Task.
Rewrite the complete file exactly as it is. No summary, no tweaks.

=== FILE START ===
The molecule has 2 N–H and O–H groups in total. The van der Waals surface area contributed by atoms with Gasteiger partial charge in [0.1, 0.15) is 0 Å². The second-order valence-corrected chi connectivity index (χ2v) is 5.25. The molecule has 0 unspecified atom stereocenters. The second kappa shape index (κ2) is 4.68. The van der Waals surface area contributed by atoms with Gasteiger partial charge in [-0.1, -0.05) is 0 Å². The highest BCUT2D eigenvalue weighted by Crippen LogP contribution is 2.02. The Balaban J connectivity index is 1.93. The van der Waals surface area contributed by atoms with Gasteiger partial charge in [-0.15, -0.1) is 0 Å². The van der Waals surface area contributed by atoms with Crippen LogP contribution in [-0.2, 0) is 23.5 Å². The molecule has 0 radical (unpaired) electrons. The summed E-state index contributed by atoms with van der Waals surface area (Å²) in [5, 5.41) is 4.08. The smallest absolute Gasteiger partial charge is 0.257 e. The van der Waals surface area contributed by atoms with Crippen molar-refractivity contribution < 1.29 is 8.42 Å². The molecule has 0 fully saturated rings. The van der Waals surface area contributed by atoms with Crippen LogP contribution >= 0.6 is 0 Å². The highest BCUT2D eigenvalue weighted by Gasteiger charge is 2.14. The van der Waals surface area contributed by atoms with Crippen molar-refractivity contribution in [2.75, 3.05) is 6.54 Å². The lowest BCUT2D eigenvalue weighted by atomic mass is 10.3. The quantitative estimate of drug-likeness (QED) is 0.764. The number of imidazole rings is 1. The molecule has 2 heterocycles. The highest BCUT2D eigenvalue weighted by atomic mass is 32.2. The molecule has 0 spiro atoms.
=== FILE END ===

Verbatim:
The molecule has 2 N–H and O–H groups in total. The van der Waals surface area contributed by atoms with Gasteiger partial charge in [0.1, 0.15) is 0 Å². The second-order valence-corrected chi connectivity index (χ2v) is 5.25. The molecule has 0 unspecified atom stereocenters. The second kappa shape index (κ2) is 4.68. The van der Waals surface area contributed by atoms with Gasteiger partial charge in [-0.1, -0.05) is 0 Å². The highest BCUT2D eigenvalue weighted by Crippen LogP contribution is 2.02. The Balaban J connectivity index is 1.93. The van der Waals surface area contributed by atoms with Gasteiger partial charge in [-0.15, -0.1) is 0 Å². The van der Waals surface area contributed by atoms with Crippen LogP contribution in [-0.2, 0) is 23.5 Å². The molecule has 0 radical (unpaired) electrons. The summed E-state index contributed by atoms with van der Waals surface area (Å²) in [5, 5.41) is 4.08. The smallest absolute Gasteiger partial charge is 0.257 e. The van der Waals surface area contributed by atoms with Crippen molar-refractivity contribution < 1.29 is 8.42 Å². The molecule has 0 fully saturated rings. The van der Waals surface area contributed by atoms with Crippen LogP contribution >= 0.6 is 0 Å². The highest BCUT2D eigenvalue weighted by Gasteiger charge is 2.14. The van der Waals surface area contributed by atoms with Crippen molar-refractivity contribution in [2.75, 3.05) is 6.54 Å². The lowest BCUT2D eigenvalue weighted by atomic mass is 10.3. The quantitative estimate of drug-likeness (QED) is 0.764. The number of imidazole rings is 1. The molecule has 2 heterocycles. The highest BCUT2D eigenvalue weighted by atomic mass is 32.2. The molecule has 0 spiro atoms.